The European Union has allocated 84 million euros to support the agricultural sector in Angola for the next five years. This support aims to help combat malnutrition, which is the fifth leading cause of infant death in the country. Malnutrition in Angola is very troubling. There is recognition of the Angolan authorities of its strong impact on human development and on the country per se. The National Indicative Programme which outlines the strategy and priorities for cooperation between the government of Angola and EU aid, considers food and nutrition security as one of the partnership’s priority areas.
While the European commission and all 28 EU member states are signatories to the international treaty on plant genetic resources for food and agriculture, Marie Haga, the executive director of the Global Crop Diversity Trust questions the commitment to agrobiodiversity. Population growth is expected to exceed nine billion by 2050 and necessarily, such rapid population growth will correlate with an increase in global food demand, currently estimated at 50%. But there are many crucial challenges including climate change, crop pests and diseases, and pressure on agricultural land. As a result of globalisation and industrialisation of agriculture, the planet currently rely on only 150 crops for nearly all its nutrition.
Scientists for the Secretariat of the Pacific Community (SPC) aredeveloping a super breadfruit (Mae) that will be more productive and climateresistant. The joint research by the SPC’s Centre for Pacific Crops and Trees(CePaCT) aims to improve food security in the Pacific Islands. According to theSPC “Pacific Island governments want varieties of breadfruit that fruit allyear round so that there is a continuous supply, which is vitally important forfood security and also for commercial farmers and businesses based onbreadfruit products”.
Twenty days after the signing of the new law on growing genetically modified (GM) crops in the European Union by the European Parliament, (11 March) and it’s publication in the Official Journal of the EU, the new law shall enter into force. The first crop likely to get European Commission endorsement is to be an insect-resistant maize known as 1507, whose developers DuPont and Dow Chemical have been lobbying 14 years for the EU to authorise cultivation. It is widely-grown in the Americas and Asia. It still remains a very divisive issue in the EU: Britain is in favour, while France is opposed.
The European Food Safety Authority (EFSA) report has found that more than 97% of foods contain pesticide levels that fall within legal limits: 55% of the samples evaluated by EFSA were free of detectable traces, while strawberries and lettuce are the most likely to exceed safe limits. The European Crop Protection Association (ECPA), a trade group representing the pesticides industry, hailed the EFSA report, saying it "confirms once again that Europe’s food supply is among the safest in the world." ECPA added that traces of pesticides exceeding the maximum residue levels (MRLs) were found more often in imported food (5.7%) than in samples originating from the EU and the European Economic Area (1.4%).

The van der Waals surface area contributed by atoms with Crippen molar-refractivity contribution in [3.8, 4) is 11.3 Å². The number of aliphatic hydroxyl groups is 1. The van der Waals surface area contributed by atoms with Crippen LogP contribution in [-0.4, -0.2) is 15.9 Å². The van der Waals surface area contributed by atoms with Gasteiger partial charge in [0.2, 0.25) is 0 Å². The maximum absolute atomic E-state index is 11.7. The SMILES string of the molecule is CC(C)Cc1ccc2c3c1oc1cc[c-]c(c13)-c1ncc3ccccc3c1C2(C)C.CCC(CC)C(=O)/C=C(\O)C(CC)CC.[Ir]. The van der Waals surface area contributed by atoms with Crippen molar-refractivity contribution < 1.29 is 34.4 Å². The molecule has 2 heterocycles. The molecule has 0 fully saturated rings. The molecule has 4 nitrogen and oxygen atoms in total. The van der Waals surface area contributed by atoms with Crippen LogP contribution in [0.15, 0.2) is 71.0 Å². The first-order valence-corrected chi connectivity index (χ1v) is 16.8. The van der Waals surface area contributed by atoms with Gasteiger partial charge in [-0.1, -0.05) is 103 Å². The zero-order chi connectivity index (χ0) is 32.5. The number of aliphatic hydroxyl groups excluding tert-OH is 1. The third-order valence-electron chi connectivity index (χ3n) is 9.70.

Cassavas is currently one of the world's fastest-growing crops, and is holding up better to the rising temperatures caused by climate change, as pointed out by experts. Since the 80s, the global production of cassava has increased by 52% due, among other reasons, to the doubling of its production in Africa. It adapts better to higher temperatures compared to other crops, such as beans or corn, as it is less sensitive to climate changes.
The Brazilian government has received confirmation from the South African health authorities that it is to reopen the market for exports of boneless beef. This announcement comes after the South African government banned the import of these products in 2005, following the outbreak of the foot and mouth disease, and the atypical case of the bovine spongiform encephalopathy (BSE) in Brazil.
Informal markets provide 85-95 per cent of animal food products eaten in Africa. Yet, a new book recommends that African countries should pay more attention to food safety issues in informal markets where animal products are prepared and sold to help improve human health and generate more income. “Food safety and informal markets: animal products in Sub-Saharan Africa”, launched at the International Livestock Research Institute (ILRI) campus in Kenya details 25 case studies resulting from ILRI’s Safe Food, Fair Food project, which commenced in 2011 in eight African countries — Cote d’Ivoire, Ethiopia, Ghana, Kenya, Mali, Mozambique, South Africa and Tanzania.
In the ongoing battle against obesity, heart disease and diabetes in the Pacific region, a new study has revealed that allocating sufficient tuna for local consumption and keeping it affordable could significantly improve health outcomes.
Pacific Island communities have the highest rates of obesity and diabetes in the world, primarily because traditional foods such as root crops, fish and shellfish are being replaced by relatively cheap, energy-dense and nutritionally-poor imported foods.
Increased consumption of fish and shellfish, which are rich in protein, essential fatty acids, vitamins and minerals, is seen as an important part of the solution.
The Dutch Agricultural Development & Trading Company (Dadtco) shall sign an agreement with the International Fertiliser Development Centre (IFDC) to boost large-scale production of cassava in Mozambique’s Inhambane province. Since 2001 Dadtco, in partnership with IFDC, has processed cassava produced by small Mozambican farmers into cassava cake, which is used by Cervejas de Moçambique to produce beer. In 2012 the IFDC, created a public-private partnership to support small cassava farmers, with the distribution of improved cassava planting material from the Mozambique Agrarian Research Institute and training of farmers in improved practices.